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  • Is Alpaca Fleece Really Softer Than Cashmere?
    It can be. The fineness and softness of the fleece depends on the micron measurement. A micron is 1/25,000 of an inch. Suri flece averages between 24-28 microns and can measure less than 20 micron-which is as soft at cashmere. As a comparison, human hair ranges between 40-120 microns. A sheet of standard copy paper is 100 microns. Many farms produce extremely soft fleece through the selection of fleece traits of different animals in quality breeding programs.
  • Why is Alpaca Fleece Warmer Than Sheep Wool?
    Alpaca tends to be warmer than sheep’s wool. Alpaca fibers are completely hollow, whereas sheep’s wool only contains pockets of air. Similar to polar bear fur, alpaca fiber allow air to permeate the surface and become trapped inside for a warm wearing experience. Alpacas have an advantage over wool because of the extra hollow space in the fiber. This additional space creates a greater thermal capacity and allows for more warm air to fill the textile and provide extra warmth over its sheep’s wool counterpart. Alpaca absorbs little humidity from the surrounding environment and it thermally insulating, making it perfect for winter wear, as well as for accessories for outdoor sports such as hiking and skiing. Alpaca fleece is also very strong and with the correct care, it can last for years as it is virtually indestructible: just take a look at some of the ancient Peruvian textiles which have kept their color, shape and form even after 2000 years!
  • How is Alpaca Fleece Hypoallergenic?
    Alpaca fiber is considered hypoallergenic because it lacks lanolin. Lanolin is traditionally found in sheep’s wool and irritates many wearers upon contact.
  • Is Alpaca Fleece or Sheep Wool Waterproof?
    No, neither are waterproof, but alpaca does offer fantastic wicking properties. It is not 100% waterproof, but alpaca fleece is considered water repellent. Alpaca fibers are hollow so it traps more heat and naturally pushes the water away, never allowing wet fabric to sit on the skin. The water essentially evaporates as a result of the structure and warmth of the alpaca fiber. In comparison, wool will absorb between 30 - 50% of its body weight in moisture, but there is a saturation point for this textile. Unfortunately, saturated wool can cause sweat to sit next to the skin. This can cause discomfort, odor, and an increased likelihood of blisters. As you can see, alpaca fleece offers equivalent softness, more warmth and higher wicking properties than merino wool, and is also eco-friendly.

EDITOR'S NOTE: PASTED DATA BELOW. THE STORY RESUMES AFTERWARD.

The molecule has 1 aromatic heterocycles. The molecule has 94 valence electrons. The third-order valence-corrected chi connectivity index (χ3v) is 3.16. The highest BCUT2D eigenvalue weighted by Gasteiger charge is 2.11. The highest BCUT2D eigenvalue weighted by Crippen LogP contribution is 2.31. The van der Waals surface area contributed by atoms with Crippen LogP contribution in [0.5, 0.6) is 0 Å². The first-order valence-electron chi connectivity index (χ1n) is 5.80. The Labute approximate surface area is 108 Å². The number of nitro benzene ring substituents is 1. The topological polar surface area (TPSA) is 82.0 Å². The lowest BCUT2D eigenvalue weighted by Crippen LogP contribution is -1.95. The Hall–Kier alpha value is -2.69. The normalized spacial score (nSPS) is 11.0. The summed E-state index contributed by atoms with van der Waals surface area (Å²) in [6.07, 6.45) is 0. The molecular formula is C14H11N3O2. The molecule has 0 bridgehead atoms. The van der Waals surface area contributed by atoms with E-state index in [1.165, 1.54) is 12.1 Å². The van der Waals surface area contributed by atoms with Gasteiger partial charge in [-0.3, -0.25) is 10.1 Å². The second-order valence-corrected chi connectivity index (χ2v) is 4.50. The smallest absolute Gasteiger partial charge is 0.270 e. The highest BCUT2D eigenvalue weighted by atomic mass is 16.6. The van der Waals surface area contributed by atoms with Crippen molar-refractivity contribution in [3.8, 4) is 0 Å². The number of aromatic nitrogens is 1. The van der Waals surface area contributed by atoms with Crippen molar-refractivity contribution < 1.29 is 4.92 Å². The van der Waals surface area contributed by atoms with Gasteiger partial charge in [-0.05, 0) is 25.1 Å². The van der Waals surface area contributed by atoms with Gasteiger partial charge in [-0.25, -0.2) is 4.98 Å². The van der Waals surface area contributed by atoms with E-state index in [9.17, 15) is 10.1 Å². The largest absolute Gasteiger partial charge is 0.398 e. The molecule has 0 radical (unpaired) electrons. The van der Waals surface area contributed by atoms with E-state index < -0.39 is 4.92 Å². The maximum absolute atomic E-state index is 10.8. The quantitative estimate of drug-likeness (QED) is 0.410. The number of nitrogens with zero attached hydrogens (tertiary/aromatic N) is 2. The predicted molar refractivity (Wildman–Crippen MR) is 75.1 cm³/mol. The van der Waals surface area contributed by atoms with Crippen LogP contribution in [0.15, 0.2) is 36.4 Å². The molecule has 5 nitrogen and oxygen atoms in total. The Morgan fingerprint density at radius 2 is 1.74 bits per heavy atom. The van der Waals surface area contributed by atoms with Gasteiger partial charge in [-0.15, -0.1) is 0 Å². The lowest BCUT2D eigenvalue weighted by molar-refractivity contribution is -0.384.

• What is a Vicuna?
    Vicunas are the spirit and the life blood of the camelid families living in the high Andes. Unfortunately, due to their very valuable fleece vicunas were nearly hunted to extinction by the late l970s. Conservation efforts in Peru, Chile and Argentina have led to a resurgence in vicuna populations. Once again, due to careful management, vicunas can be found in healthy numbers in the Andes. Vicunas are members of the Camelidae family, of which there are three other living members in South America: the wild guanaco, the domestic llama and the alpaca. The smallest of all camels, the vicuna weighs about 90 pounds and stands just under three feet at the shoulder. Like all South American camel species, the vicuna has a long, supple neck; slender legs; padded, cloven feet; large round eyes; and a dense and fine tawny coat. The vicuna is a hardy survivor adapted to high altitudes, where drought and freezing nights are the rule. It is a natural pacer and well designed to travel fast for great distances. Keen eyesight allows early detection for flights to safety. The vicuna is the probable wild progenitor of the domestic alpaca, which was created by selective breeding about 6000 years ago. Entirely wild, vicunas live in small family groups led by a single territorial male that vigilantly repels rival males and small predators threatening the young. After 11 months of gestation, vicuna mothers give birth to one baby, known as a cria. Vicunas are highly communicative, signaling one another with body postures, ear and tail placement, and numerous other subtle movements. Their vocalizations include an alarm call -- a high pitched whinny -- that alerts the herd to danger.
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